Today is the funeral of Deborah James, who passed away on July 27th aged just 37. My thoughts today are very much with her family and friends. I know an awful lot of effort has been put into making today a very special send off, and celebration of her life.
I came into contact with Debs on social media in 2015 around the time that I published my last book, Lives & Times, which she kindly bought, and we stayed in regular contact. She was one of the first people to agree to be in this new fundraising book I am putting together for the Beating Bowel Cancer charity. We met at the beginning of May at the Sixfields Leisure Park in Northampton. At that time Debs was still very positive, and determined to do everything she could to stay healthy, and live as long as possible in spite of an awful prognosis. She told me that when she was younger, she said she would live to be 100, and with her lovely infectious laugh she then said that it was still possible. In fact Deb's laugh was constant throughout, even during the bits where we chatted about the most difficult subjects relating to her illness. Although I only got to meet her once, that experience definitely left a mark on me, and I'm sorry that I didn't get the opportunity to know her a little better and see her again. She wrote a wonderful blog, My Joyful Gut!, which is well worth a read. She had set up her own business, which was raising awareness about cancer at the workplace, supporting businesses, cancer patients and their families affected by cancer. She was a quite special person, who will be missed by so many people.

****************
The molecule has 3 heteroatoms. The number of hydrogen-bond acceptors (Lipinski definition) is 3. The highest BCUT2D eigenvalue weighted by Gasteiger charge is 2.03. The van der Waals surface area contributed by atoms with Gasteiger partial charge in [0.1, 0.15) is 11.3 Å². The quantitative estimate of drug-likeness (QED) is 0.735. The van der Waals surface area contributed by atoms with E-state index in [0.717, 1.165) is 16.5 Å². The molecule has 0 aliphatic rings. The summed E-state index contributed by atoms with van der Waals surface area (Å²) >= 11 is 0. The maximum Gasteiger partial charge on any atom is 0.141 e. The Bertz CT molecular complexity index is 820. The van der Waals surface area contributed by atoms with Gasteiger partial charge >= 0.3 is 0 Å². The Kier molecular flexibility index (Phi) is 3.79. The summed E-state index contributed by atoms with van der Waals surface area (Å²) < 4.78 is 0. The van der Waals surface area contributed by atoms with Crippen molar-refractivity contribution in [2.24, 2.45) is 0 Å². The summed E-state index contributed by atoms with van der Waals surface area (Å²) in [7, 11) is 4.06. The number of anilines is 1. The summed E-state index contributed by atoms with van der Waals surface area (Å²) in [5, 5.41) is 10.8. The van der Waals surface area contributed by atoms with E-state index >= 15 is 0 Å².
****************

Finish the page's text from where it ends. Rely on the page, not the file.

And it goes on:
Debs and I agreed that the chapter on her in the book should be written as of that moment in time of our meeting. I wanted her to see the chapter as it would appear in the finished book. I wrote it up and sent it to Debs, who thankfully was very pleased with it. I will not change it, apart from a few lines of explanation that I've added to the start of it.
Bowel cancer is the most terrible disease. The second highest cancer killer in the UK, claiming 16,000 lives each year, and yet if detected early it can be successfully treated in over 90% of cases. So much more needs to be done in raising awareness about bowel cancer to reduce the numbers losing their lives, and the sadness and devastation caused to the families left behind. My Mum lost her 4 year battle with bowel cancer in August 2016, and all proceeds from sales on the new book will be donated to the Beating Bowel Cancer charity.